Ironman Skin Cancer Screening
In conjunction with the Melanoma Research Foundation (MRF), we held our second annual Ironman skin cancer screening and saw a new record of 425 athletes, spectators and local residents!
MRF volunteers educated the public on the dangers of sun exposure and our volunteer medical staff identified 22 Basal Cell Carcinoma, three Squamous Cell Carcinoma, and four Melanoma. Many irregular moles, pre-cancers and other skin issues were addressed as well.
We look forward to offering this free community service again next year October 8th – 10th at the Ironman Expo in downtown Kailua-Kona.
- Generously apply a broad-spectrum, water-resistant sunscreen with a Sun Protection Factor (SPF) of 30 or more to all exposed skin. “Broad-spectrum” provides protection from both ultraviolet A (UVA) and ultraviolet B (UVB) rays. Reapply approximately every 2 hours, even on cloudy days, and after swimming or sweating. Don’t forget after 4 hours your sunscreen is not effective any longer.
- Remember the “SPF” on the bottle only tells you about UVB protection. Read the ingredients to make sure there is adequate UVA protection.
- Wear protective clothing, such as a long-sleeved shirt, pants, a wide-brimmed hat, and sunglasses, when possible.
- Seek shade when appropriate. Remember that the sun’s rays are strongest between 10 a.m. and 4 p.m.
- Protect children from sun exposure. Be sure to play in the shade, use protective clothing, and apply sunscreen.
- Use extra caution near water, snow, and sand because they reflect and intensify the damaging rays of the sun, which can increase your chances of sunburn.
- Get vitamin D safely through a healthy diet that may include vitamin supplements. Don’t seek the sun.
- If you want to look like you’ve been in the sun, consider using a sunless self-tanning product, but continue to use sunscreen with it.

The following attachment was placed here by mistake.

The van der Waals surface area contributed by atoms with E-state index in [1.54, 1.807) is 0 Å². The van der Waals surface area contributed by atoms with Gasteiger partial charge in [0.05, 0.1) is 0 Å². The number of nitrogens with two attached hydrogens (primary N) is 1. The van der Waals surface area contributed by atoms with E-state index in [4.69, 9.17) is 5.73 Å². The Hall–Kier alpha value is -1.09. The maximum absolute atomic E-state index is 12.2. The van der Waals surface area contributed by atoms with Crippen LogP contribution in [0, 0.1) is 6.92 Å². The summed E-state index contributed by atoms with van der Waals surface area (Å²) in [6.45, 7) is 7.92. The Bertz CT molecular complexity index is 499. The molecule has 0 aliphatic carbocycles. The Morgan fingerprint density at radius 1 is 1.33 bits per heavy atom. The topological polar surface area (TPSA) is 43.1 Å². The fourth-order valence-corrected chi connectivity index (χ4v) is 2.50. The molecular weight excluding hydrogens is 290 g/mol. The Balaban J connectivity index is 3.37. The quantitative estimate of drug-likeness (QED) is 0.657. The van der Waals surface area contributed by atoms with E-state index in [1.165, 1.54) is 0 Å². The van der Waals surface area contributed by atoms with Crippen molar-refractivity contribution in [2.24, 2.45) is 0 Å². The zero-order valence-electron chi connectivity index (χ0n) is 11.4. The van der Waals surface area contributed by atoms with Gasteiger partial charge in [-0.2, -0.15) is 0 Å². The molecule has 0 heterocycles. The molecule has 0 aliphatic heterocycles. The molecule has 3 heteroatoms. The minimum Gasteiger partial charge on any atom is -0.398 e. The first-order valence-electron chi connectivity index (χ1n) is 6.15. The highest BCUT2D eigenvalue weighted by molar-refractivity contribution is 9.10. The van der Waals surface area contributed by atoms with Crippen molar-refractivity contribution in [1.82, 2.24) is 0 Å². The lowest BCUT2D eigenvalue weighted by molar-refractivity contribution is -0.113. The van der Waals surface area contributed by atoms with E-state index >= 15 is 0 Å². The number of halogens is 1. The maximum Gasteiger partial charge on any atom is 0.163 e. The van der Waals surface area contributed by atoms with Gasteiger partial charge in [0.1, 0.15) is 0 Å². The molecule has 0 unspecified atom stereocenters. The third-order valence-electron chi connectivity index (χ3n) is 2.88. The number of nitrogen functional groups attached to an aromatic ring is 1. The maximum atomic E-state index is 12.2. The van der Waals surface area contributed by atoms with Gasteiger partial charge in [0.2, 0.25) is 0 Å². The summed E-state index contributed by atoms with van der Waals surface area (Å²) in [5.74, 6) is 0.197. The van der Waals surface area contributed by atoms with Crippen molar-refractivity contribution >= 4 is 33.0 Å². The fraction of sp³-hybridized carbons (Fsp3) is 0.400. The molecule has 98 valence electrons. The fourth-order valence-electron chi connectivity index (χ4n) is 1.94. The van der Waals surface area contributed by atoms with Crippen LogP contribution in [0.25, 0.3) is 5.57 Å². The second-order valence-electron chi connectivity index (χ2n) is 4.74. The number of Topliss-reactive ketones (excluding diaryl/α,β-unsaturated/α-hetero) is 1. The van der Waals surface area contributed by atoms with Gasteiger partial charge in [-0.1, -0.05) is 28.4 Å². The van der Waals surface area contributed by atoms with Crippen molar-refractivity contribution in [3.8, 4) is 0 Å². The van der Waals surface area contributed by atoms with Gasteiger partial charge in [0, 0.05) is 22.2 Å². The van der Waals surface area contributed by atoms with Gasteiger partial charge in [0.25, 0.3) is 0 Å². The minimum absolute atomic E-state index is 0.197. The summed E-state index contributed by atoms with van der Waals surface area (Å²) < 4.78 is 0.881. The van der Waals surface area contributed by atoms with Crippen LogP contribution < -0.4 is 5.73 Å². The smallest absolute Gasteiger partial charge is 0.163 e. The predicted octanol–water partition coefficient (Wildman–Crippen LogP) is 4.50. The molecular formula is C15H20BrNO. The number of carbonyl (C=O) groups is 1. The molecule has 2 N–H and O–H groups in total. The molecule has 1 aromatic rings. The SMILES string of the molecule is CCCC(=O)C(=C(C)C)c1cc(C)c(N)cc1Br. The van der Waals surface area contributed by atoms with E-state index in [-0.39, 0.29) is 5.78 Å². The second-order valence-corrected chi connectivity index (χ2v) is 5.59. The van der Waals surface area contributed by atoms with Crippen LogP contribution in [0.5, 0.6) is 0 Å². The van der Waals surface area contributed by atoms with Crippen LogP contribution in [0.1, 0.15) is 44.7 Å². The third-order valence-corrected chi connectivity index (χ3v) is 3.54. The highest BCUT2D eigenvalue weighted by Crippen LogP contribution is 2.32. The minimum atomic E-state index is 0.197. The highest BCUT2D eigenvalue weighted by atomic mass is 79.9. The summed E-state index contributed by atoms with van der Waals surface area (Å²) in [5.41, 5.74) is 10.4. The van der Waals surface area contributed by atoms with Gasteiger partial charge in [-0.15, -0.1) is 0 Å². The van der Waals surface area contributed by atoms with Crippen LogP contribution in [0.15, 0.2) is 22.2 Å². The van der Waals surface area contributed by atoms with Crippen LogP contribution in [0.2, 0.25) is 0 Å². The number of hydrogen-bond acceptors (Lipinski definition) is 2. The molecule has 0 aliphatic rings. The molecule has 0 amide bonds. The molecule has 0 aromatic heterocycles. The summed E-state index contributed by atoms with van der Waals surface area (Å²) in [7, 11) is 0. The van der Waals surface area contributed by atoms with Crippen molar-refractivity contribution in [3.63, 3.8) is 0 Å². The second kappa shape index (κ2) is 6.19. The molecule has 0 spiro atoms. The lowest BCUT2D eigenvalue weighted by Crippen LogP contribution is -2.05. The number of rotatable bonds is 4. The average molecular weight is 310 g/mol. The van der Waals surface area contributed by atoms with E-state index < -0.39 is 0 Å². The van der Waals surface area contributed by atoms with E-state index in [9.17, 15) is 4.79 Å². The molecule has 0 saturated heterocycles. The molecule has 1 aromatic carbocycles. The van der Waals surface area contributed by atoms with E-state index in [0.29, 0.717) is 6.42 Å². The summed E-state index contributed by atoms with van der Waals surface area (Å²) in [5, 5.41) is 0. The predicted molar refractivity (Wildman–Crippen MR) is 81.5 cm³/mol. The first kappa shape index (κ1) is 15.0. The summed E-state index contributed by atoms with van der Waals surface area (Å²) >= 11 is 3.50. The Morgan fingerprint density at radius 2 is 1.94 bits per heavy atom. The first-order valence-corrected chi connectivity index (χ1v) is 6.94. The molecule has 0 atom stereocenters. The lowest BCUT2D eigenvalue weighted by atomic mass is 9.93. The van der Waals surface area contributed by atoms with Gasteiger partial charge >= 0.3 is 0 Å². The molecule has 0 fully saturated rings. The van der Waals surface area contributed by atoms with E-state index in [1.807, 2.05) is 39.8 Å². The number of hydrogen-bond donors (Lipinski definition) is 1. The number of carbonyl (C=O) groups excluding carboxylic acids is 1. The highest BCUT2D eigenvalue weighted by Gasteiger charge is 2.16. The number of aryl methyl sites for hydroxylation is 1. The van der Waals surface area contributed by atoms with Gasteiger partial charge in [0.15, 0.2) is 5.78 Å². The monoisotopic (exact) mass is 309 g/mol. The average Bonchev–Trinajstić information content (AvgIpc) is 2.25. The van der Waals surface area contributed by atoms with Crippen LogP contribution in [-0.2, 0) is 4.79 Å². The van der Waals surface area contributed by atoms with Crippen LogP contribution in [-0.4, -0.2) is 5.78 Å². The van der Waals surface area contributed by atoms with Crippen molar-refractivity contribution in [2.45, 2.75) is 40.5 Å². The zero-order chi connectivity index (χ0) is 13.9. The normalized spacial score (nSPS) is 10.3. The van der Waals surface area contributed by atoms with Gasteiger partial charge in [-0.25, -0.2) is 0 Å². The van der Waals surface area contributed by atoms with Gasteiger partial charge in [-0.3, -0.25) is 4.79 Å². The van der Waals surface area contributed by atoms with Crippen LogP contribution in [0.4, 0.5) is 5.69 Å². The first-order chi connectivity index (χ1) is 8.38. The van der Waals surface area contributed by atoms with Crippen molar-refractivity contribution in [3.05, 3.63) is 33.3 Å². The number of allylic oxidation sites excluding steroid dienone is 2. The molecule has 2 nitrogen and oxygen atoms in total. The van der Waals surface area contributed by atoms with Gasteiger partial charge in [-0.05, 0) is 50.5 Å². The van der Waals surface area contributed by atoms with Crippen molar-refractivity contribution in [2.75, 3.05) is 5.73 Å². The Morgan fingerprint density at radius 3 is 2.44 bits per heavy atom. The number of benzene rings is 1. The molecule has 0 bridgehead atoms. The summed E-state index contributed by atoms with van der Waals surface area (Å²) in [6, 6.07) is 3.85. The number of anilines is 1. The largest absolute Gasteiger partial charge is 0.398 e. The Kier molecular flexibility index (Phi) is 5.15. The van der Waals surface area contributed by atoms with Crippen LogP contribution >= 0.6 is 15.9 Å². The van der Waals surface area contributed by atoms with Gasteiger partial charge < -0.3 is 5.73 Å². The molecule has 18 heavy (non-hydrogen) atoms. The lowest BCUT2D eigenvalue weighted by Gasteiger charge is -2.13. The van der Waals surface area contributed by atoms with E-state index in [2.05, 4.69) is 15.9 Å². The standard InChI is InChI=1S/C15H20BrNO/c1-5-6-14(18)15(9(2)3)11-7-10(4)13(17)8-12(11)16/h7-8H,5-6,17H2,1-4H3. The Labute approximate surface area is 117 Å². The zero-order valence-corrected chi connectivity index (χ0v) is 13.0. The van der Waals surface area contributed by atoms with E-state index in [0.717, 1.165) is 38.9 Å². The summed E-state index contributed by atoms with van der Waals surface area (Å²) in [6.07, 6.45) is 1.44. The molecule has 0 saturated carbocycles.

- Check your birthday suit on your birthday. If you notice anything changing, growing, or bleeding on your skin, see a dermatologist. Skin cancer is very treatable when caught early.
- More than 2 million non-melanoma skin cancers are diagnosed annually.
- Basal cell and squamous cell carcinomas are the two most common forms of skin cancer, but both are easily treated if detected early.
- Current estimates are that one in five Americans will develop skin cancer.
- Melanoma is the most common form of cancer for young adults 25-29 years old and the second most common form of cancer for adolescents and young adults 15-29 years old.
- One in 59 men and women will be diagnosed with melanoma during their lifetime.
- One American dies of melanoma almost every hour.
- People who have more than 50 moles, atypical moles, or a family history of melanoma are at an increased risk of developing melanoma.
- The five-year survival rate for people whose melanoma is detected and treated before it spreads to the lymph nodes is 98 percent.
- The American Cancer Society recommends a skin cancer-related checkup annually for men and women beginning at age 20.
- Individuals who have a history of melanoma should have a full-body exam at least annually and perform regular self-exams for new and changing moles.